Mamata Banerjee declared a surprise “rain holiday” in schools on Tuesday after watching her “little friends” getting drenched singing and dancing at Monday’s Tagore anniversary function, drawing cheers from the children and confused looks from the school authorities.
It wasn’t until late in the afternoon that confirmation came about the extra holiday being exclusively for students of the 59,000 primary and 15,000-odd secondary and higher secondary institutions affiliated to the state boards.
Once they came to know that the holiday wasn’t binding on them, the nearly 500 ICSE and CBSE schools across Bengal decided to hold classes as usual on Tuesday.
“We have decided to keep all our ICSE/ISC schools open tomorrow,” said Sujoy Biswas, the principal of Rammohan Mission School and treasurer of the Association of Heads of ICSE Schools in Bengal.
Officials of ICSE institutions in the city like Modern High, St James and La Martiniere and CBSE schools like Mahadevi Birla and Apeejay issued similar statements.
Mamata, who sang with the schoolchildren who marched with her to Metro Channel on a rain-swept Monday for the government-organised function, said the performers deserved a “bristi chhuti (rainy-day holiday)”.
The suggestion apparently came from education minister Bratya Basu.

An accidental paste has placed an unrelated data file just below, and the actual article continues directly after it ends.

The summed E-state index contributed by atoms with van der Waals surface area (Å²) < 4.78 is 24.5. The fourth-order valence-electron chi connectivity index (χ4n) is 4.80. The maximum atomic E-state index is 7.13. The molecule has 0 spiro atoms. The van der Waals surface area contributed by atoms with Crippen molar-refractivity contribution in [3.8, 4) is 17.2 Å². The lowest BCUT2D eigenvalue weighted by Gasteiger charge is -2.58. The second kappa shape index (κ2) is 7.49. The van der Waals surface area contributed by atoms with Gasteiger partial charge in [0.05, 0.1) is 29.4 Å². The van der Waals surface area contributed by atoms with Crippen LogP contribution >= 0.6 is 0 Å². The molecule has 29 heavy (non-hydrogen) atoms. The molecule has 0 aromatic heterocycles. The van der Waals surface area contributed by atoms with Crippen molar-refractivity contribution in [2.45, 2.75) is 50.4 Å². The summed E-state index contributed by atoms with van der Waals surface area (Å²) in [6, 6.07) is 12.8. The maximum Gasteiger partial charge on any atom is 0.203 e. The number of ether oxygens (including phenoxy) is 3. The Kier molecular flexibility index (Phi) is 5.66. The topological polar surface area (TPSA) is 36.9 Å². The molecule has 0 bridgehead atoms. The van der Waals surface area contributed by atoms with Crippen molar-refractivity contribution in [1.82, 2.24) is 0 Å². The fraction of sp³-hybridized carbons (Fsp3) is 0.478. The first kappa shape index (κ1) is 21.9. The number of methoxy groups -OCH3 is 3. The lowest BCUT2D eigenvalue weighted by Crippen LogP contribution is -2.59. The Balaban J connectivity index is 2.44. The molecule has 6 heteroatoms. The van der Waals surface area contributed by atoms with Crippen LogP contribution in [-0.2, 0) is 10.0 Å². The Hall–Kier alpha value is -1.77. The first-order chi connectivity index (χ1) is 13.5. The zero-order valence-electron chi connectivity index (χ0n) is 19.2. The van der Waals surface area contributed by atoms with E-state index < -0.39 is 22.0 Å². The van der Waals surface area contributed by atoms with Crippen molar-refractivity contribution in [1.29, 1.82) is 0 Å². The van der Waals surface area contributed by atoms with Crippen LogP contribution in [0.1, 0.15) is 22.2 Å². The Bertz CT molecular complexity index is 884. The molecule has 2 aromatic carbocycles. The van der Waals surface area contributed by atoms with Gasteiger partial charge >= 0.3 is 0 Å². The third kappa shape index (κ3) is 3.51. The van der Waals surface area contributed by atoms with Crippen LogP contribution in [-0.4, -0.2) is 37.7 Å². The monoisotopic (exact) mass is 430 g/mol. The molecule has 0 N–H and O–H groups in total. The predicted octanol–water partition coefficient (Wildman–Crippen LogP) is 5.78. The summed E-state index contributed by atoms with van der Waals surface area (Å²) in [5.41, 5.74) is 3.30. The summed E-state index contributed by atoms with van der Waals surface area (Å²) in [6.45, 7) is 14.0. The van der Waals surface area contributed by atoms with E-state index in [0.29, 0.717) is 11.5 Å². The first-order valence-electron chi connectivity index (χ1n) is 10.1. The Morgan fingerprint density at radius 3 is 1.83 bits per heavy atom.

“I have very good news for my school friends from our education minister Bratya Basu. He has decided to grant a brishti chhuti for schools tomorrow,” Mamata said. “Shob cheye beshi abhinandan chhotto chhatra chhatri bondhuder…. Otyonto borshay tara gaan geyechhe bhalo kore (My heartfelt congratulations to my little student friends…. They braved rain to be here and sang very well).”
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The “good news” triggered confusion among students and teachers who weren’t at the function. Many come to know about it from others or television reports.
“The official circular won’t reach us before Tuesday; so how were we supposed to know who the holiday was for?” said the principal of a private school affiliated to the ICSE.
Emergency meetings were convened in many schools and some principals contacted government officials over phone for a clarification. By evening, word had spread that the holiday was meant for schools under the state boards that had participated in the Tagore anniversary functions across the state.
A section of teachers criticised the decision, saying schools couldn’t afford to lose a day because some students had participated in a programme and got wet.
“Students are required to attend functions on Independence Day and Republic Day. Should August 16 and January 27 be holidays as well?” demanded Samar Chakraborty, the general secretary of the CPM-backed All Bengal Primary Teachers’ Association.
A teacher of a Madhyamik school in south Calcutta said the government should avoid announcing “sudden” holidays if it wanted the academic atmosphere in Bengal to improve.
“Ideally we should have a minimum of 230 teaching and learning days a year. But we never manage to get more than 220.”
Source : The Telegraph